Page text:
Postpartum Healing and Pelvic Floor Therapy

Pelvic Health

Woman holding a newborn baby and trying to comfort him

Every woman — and I mean every woman — who gives birth should see a pelvic floor physical therapist at some point after delivery. There are so many gaps in maternal healing and care postpartum. Instead of this being the norm, from my vantage point, it seems that the norm is sometime between 4 and 12 months postpartum, the woman asks herself the question, “Is this normal?” She may continue to ask herself that unanswered question for many years,. Or she may seek counsel in the form of a close friend. Or she may be one of the few who actually consults with her primary care physician or OB-GYN. 

The “is this normal” question can pertain to a myriad of changes that have occurred since getting pregnant and delivering said baby. Things like: pelvic pressure, pain with sex, pain at other times, urinary incontinence or leakage, fecal incontinence or leakage, abdominal separation and/or core weakness, low back or sacral pain, coccyx pain, amongst other things. 

Once she establishes that this is in fact not normal, or at least “not normal for me,” the goal now is to find some answers. A pelvic floor physical therapist can be the source of answers at the very least, and resolution of complaints, ideally.

When to See a Pelvic Floor Therapist

As a pelvic therapist, it is my preference to see a postpartum mother approximately 6 weeks or more after delivery. This allows a bit of time for some of the acute healing to happen, as well as some transition time in the home with the addition of another person. 

There are, of course, some purely physical issues that we address in the clinic, but it is not fair to consider those symptoms without also considering the social and emotional implications of a now expanded family. Good pelvic care is inclusive of all aspects of a woman’s life. It is not uncommon for me to first see a woman for pelvic concerns that began after the delivery of her child 10 or 20 years ago. It is of course my preference to see someone much sooner than this however. 

What to Expect at a Postpartum Pelvic Appointment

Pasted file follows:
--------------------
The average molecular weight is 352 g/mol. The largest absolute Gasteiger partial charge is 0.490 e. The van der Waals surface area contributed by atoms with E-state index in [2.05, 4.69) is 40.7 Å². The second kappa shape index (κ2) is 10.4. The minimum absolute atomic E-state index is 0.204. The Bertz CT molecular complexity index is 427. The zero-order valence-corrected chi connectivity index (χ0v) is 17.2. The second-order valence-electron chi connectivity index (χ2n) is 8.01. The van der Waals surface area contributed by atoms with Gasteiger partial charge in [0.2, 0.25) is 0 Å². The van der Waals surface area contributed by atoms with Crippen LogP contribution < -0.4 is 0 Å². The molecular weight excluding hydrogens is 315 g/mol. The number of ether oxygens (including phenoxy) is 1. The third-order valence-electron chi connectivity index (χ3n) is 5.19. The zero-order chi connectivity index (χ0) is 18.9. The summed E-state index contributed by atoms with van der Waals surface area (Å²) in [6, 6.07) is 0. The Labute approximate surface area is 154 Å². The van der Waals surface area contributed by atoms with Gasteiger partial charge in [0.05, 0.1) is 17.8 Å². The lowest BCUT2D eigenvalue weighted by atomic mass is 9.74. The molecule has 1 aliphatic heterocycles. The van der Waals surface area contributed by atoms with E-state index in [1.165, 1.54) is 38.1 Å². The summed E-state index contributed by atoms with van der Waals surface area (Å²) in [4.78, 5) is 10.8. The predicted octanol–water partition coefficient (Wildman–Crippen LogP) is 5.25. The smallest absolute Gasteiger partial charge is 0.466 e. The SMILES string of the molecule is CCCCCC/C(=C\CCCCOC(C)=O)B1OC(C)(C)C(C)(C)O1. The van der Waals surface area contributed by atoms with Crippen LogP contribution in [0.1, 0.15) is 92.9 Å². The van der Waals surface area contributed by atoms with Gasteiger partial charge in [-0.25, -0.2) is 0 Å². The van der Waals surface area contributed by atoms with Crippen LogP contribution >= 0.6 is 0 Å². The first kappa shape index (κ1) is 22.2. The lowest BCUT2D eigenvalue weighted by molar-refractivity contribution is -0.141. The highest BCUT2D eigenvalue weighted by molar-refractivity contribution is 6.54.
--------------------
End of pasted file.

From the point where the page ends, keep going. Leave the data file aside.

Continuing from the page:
A typical postpartum pelvic visit with me looks like a 90-minute one-on-one session. We spend much of this time discussing the individual’s fertility, pregnancy, delivery, and postpartum journey to this point. If appropriate, we will do a vaginal exam on that first visit. If there is hesitation on the part of the client for any reason, we may opt to hold off on that portion of the assessment for the time being or all together. 

Treatment is very patient dependent. It typically includes a mixture of hands-on manual work, CranioSacral intuitive healing work, breathwork, postural considerations, and possibly the addition of a home exercise program for strength. There are times that we also end up discussing hormonal balance and dietary considerations. I may make suggestions of dietary, herbal, or supplemental support for the client. 

Redefining Postpartum Care

To circle back to the start of this post, it is my opinion that every woman should have at least one pelvic floor visit scheduled into their routine obstetric experience. In a perfect world, I love seeing women through the entire journey of fertility to pregnancy to postpartum care. Unfortunately, we are still working within a system that is less preventative and more reactive. Therefore, it is not yet the case that I’m seeing people automatically. 

The more initiative we women take in advocating for our own needs, the more our providers will respond. I implore everyone who has asked themselves “is this normal” in relation to their pelvic floor or postpartum healing to ask at their next doctor appointment for a recommendation or referral to a pelvic therapist. The information and support you will find will change your daily experience of life!

Add an author bio box at the end of your single post content template.

You Might Also Enjoy...